[DAYS_LEFT] days left of your Medeconomics free trial

Subscribe now

Your free trial has expired

Subscribe now to access Medeconomics

Increasing list sizes, GP earnings go public and tax concerns

It has been a busy month, and having seen a number of GP practices there are some clear trends in how they are faring.

Most of the practices I saw over the past month have seen their list size increase and consequently most have managed to maintain their profits. While new building in the local area accounts for some of the list size, the most significant factor is the list dispersal from other practices.

The difficulty in finding locums and salaried GPs means that in many cases the workload has had to be absorbed by the partners. So profits look ok, but the accounts don’t reflect the increased number of hours the partners have had to work to achieve them.

Publishing GP earnings

We have also been talking to our clients about the details of their earnings that will need to be published for 2014/15 on their website.

For 2014/15 practices need to publish the average earnings of the partners, locums and salaried GPs who have been in the practice for more than six month.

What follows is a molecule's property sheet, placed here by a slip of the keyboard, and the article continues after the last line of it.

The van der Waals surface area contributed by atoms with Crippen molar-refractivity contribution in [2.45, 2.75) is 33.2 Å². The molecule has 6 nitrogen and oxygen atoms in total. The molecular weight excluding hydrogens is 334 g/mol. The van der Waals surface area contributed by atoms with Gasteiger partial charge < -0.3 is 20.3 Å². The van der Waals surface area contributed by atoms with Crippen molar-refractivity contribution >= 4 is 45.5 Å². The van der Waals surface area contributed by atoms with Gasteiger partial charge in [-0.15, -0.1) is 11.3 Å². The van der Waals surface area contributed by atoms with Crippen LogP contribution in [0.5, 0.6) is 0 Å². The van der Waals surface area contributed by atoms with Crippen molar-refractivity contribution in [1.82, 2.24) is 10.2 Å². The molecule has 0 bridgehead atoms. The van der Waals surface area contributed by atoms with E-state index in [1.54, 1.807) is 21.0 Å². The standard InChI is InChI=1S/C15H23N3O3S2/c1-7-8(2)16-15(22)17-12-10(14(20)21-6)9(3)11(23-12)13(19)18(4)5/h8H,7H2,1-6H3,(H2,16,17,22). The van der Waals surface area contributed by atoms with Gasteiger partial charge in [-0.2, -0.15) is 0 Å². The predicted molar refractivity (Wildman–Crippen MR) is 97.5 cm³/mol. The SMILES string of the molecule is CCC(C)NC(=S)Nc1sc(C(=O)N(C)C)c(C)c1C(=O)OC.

A major oddity is that every GP included is deemed to be full time, so a practice with part-time GPs is going to declare lower earnings than a similar practice with more full-time GPs. In fact some of our practices’ average earnings are showing figures of less than £25k. Perhaps a charity box for the partners would be appropriate?

Concerns from the Budget

The chancellor’s Budget at the beginning of July has some concerns.  So many tax claims are now dependent on whether you are a basic-rate, higher-rate or very-high-rate taxpayer. We are shifting from a system in which a claim was legitimate on its own merits do being dependent on how much the individual earns.

I am also troubled by the change in taxation of dividends. Instead of paying the extra tax at the individual’s highest rate of tax, each taxpayer has a £5,000 exemption against any dividend income and then the excess is taxed at either 7.5%, 32.5% or 38.1% depending on the income of the individual.

What worries me is that such a system can be easily adjusted, the £5,000 exemption can be reduced at a whim and the rates of tax increased – just look at what has happened to the pensions annual allowance.

Have you registered with us yet?

Register now to enjoy more articles
and free email bulletins.

Sign up now
Already registered?
Sign in

Would you like to post a comment?

Please Sign in or register.

Database of GP Fees




Latest Jobs